Representing Africa in Children’s Literature explores how African and Western authors portray youth in contemporary African societies, critically examining the dominant images of Africa and Africans in books published between 1960 and 2005. The book focuses on contemporary children’s and young adult literature set in Africa, examining issues regarding colonialism, the politics of representation, and the challenges posed to both "insiders" and "outsiders" writing about Africa for children.
Many reading programs today overlook an essential component of literacy instruction—helping children develop an enduring love of reading. This authoritative and accessible guide provides a wealth of ideas for incorporating high-quality children's books of all kinds into K–6 classrooms. Numerous practical strategies are presented for engaging students with picturebooks, fiction, nonfiction, and nontraditional texts. Lively descriptions of recommended books and activities are interspersed with invaluable tips for fitting authentic reading experiences into the busy school day. Every chapter concludes with reflection questions and suggestions for further reading. The volume also features reproducible worksheets and forms.
This practitioner-oriented introduction to literature for children ages 5–12 covers the latest trends, titles, and tools for choosing the best books and materials as well as for planning fun and effective programs and activities. • Includes recommendations and evaluations of digital ebooks, apps, and audiobooks as well as print titles, providing full coverage of today's range of materials for children • Features short essays by top authors and practitioners in the field to give readers expert opinions and guidance • Provides author comments, collaborative activities, featured books, special topics and programs, selected awards and celebrations, historical connections, recommended resources, issues for discussion, relevant professional standards, and assignment suggestions within each chapter • Addresses the most recent professional and curricular standards for elementary school students—a key element of today's education assessment standards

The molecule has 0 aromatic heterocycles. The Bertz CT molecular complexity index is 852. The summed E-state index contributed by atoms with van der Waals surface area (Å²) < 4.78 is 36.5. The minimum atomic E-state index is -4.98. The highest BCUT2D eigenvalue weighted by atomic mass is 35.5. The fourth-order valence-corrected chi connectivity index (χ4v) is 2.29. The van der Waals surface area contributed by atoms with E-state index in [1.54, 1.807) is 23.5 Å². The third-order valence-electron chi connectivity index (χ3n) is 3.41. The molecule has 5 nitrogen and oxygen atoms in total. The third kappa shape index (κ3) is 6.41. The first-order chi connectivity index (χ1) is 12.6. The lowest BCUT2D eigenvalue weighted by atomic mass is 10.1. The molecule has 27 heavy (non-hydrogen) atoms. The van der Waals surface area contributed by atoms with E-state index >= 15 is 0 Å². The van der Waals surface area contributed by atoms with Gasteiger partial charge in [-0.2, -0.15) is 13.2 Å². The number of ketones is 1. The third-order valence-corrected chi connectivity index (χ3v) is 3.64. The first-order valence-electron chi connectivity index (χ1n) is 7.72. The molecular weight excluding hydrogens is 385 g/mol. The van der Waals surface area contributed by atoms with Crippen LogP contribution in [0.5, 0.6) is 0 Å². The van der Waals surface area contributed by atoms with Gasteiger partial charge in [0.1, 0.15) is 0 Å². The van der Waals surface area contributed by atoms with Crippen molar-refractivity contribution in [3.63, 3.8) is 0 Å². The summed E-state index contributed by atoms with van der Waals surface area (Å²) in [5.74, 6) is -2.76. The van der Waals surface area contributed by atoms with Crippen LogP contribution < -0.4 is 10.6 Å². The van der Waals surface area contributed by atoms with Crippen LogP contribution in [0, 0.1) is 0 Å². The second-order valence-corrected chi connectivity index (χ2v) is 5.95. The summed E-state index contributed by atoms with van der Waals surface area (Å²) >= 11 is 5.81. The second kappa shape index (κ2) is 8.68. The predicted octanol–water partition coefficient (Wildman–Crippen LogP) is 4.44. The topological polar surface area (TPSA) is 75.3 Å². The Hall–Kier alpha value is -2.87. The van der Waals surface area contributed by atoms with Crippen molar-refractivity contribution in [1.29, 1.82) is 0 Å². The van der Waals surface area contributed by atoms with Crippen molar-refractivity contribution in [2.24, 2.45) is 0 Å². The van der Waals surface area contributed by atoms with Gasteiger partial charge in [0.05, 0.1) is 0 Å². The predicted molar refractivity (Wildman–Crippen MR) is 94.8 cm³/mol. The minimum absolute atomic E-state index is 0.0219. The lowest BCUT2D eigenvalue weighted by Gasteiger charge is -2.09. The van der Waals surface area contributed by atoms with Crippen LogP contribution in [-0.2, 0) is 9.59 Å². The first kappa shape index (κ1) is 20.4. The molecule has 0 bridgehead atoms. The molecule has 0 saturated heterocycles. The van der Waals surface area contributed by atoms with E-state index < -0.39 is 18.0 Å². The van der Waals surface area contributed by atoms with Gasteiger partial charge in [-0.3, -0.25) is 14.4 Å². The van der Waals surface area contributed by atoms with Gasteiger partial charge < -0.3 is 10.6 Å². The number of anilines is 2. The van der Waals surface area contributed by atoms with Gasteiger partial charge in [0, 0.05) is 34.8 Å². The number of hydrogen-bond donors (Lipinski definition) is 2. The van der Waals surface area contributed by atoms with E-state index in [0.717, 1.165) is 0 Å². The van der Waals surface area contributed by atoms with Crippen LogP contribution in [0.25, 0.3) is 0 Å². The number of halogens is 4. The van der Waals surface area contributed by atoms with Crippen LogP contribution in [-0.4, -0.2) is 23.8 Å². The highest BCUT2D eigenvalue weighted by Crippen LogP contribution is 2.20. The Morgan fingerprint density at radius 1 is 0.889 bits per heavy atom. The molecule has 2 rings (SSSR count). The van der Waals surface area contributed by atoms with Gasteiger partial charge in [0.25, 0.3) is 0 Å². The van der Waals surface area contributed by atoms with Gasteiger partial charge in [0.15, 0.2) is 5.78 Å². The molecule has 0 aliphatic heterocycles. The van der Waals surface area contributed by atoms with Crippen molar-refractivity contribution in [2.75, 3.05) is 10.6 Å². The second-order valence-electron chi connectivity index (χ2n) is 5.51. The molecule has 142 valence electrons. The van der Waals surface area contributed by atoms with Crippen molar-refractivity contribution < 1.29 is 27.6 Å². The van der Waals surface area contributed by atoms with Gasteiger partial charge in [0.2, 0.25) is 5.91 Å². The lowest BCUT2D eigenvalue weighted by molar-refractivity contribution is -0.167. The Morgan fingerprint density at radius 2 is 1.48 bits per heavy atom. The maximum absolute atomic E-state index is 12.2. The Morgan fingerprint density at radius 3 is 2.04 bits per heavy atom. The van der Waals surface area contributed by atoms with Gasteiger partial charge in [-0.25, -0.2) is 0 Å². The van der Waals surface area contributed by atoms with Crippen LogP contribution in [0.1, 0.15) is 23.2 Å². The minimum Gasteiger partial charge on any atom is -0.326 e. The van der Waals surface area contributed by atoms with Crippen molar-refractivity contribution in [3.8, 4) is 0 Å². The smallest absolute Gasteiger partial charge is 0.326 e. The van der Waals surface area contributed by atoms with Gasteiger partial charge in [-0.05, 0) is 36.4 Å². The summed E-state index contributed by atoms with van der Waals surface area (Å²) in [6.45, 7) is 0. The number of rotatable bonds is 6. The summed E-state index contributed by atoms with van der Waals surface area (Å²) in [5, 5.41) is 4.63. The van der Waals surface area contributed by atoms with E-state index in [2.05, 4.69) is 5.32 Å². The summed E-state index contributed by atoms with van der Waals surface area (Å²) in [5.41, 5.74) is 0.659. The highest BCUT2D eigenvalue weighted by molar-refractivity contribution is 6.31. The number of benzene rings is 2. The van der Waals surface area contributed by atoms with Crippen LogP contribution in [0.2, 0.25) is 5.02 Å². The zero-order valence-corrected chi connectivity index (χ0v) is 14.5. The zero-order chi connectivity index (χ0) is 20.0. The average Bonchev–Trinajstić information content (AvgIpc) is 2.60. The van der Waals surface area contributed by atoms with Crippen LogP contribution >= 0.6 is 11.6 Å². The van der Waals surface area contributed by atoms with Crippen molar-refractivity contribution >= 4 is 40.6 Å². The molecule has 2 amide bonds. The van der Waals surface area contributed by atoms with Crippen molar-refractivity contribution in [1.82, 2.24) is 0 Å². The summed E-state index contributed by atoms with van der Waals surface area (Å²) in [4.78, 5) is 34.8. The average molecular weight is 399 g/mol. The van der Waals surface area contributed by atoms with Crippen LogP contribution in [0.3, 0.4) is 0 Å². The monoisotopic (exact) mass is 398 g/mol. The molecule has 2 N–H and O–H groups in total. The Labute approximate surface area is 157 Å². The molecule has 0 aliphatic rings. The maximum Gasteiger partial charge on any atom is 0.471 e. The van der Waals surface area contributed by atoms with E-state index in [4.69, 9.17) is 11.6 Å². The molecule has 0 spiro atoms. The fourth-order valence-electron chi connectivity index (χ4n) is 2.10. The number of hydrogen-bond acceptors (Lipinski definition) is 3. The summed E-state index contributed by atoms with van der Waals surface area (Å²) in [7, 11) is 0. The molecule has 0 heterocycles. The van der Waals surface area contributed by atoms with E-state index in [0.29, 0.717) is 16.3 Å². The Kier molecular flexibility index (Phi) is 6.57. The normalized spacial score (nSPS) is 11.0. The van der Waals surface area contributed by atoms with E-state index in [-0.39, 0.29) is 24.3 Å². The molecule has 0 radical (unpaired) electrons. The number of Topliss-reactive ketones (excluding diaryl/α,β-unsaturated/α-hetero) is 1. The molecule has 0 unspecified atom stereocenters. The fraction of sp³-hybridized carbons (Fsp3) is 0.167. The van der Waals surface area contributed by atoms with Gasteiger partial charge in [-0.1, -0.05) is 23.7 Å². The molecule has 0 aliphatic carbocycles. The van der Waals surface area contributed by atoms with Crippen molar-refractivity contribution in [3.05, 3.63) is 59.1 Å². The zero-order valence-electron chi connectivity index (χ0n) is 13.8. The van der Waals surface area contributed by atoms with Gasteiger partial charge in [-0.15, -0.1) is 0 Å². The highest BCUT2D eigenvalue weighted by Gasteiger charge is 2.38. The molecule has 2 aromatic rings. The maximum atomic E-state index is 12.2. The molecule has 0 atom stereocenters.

Implementation of the Common Core State Standards with the integration of children's literature can transform teaching and learning into a holistic and engaging experience. • Offers an easy-to-understand explanation of the CCSS • Defines and explains the CCSS three-prong approach to text complexity • Provides usable lesson and unit plans • Explains how to use children's literature as a primary tool for implementing the CCSS
The Routledge Companion to Children’s Literature is a vibrant and authoritative exploration of children’s literature in all its manifestations. It features a series of essays written by expert contributors who provide an illuminating examination of why children’s literature is the way it is. Topics covered include: the history and development of children's literature various theoretical approaches used to explore the texts, including narratological methods questions of gender and sexuality along with issues of race and ethnicity realism and fantasy as two prevailing modes of story-telling picture books, comics and graphic novels as well as ‘young adult’ fiction and the ‘crossover’ novel media adaptations and neglected areas of children’s literature. The Routledge Companion to Children’s Literature contains suggestions for further reading throughout plus a helpful timeline and a substantial glossary of key terms and names, both established and more cutting-edge. This is a comprehensive and up-to-date guide to an increasingly complex and popular discipline.